No mention of provision for entering rents on the books of account until those rents are collected has yet been made, and no one general rule governing the proper procedure can be stated. The course to be followed is to be determined by (1) the laws governing each case, and (2) the class of tenant.

In England, for example, it is the general practice to credit the property and debit the tenant with rent as it falls due, and to credit the tenant when payment is made. In that country the law provides the landlord with such means of enforcing his claims that he is usually reasonably sure of making his collections.

On the other hand, in our own Southern States, the laws concerning delinquent tenants are less severe, and homestead exemptions are usual. Further, a large amount of rental property is occupied by colored people of somewhat migratory habits, and the flitting tenant is as common as the flitting cardinal-bird, and quite as elusive. In such cases it is misleading and a waste of labor to follow the above procedure, and frequently the cash actually collected is the only asset. Rent remaining unpaid is not only uncollected, but uncollectible, and its inclusion in a profit and loss account may lead to a similar inclusion of other equally worthless and fictitious assets.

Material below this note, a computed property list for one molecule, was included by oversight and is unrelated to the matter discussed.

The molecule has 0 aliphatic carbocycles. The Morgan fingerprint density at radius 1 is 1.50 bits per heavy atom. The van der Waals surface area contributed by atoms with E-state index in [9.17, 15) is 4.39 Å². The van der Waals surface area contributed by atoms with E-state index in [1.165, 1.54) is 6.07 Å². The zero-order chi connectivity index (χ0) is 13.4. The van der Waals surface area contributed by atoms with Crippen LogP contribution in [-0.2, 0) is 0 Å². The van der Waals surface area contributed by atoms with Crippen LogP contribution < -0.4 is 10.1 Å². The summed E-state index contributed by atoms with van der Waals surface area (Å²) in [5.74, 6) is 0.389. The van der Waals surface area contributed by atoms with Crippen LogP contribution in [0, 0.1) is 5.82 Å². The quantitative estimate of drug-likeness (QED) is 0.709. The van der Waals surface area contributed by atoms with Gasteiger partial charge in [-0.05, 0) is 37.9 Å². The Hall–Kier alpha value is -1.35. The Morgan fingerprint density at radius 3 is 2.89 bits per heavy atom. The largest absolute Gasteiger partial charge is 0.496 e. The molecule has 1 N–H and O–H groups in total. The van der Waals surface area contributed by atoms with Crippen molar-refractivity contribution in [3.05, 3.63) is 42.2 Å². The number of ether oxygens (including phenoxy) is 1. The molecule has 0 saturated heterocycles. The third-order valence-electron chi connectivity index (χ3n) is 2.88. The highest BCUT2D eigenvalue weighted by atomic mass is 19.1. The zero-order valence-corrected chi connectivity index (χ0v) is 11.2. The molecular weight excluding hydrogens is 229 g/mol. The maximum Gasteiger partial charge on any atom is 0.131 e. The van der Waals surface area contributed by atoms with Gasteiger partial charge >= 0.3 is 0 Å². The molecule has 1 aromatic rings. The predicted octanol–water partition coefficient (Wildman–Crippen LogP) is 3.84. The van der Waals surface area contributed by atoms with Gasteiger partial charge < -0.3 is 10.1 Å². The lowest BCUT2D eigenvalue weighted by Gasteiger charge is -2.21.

These conditions have naturally brought about the general plan of making rent payable in advance, usually by monthly instalments. Such being the case, circumstances must govern procedure. It should not be forgotten, however, that even if rent is not charged against the tenant here as it is in England, there should always be a rent ledger so kept as to enable a concern to determine quickly all arrears which may be due. When preparing financial statements, the amount of such arrears may properly be shown in a footnote.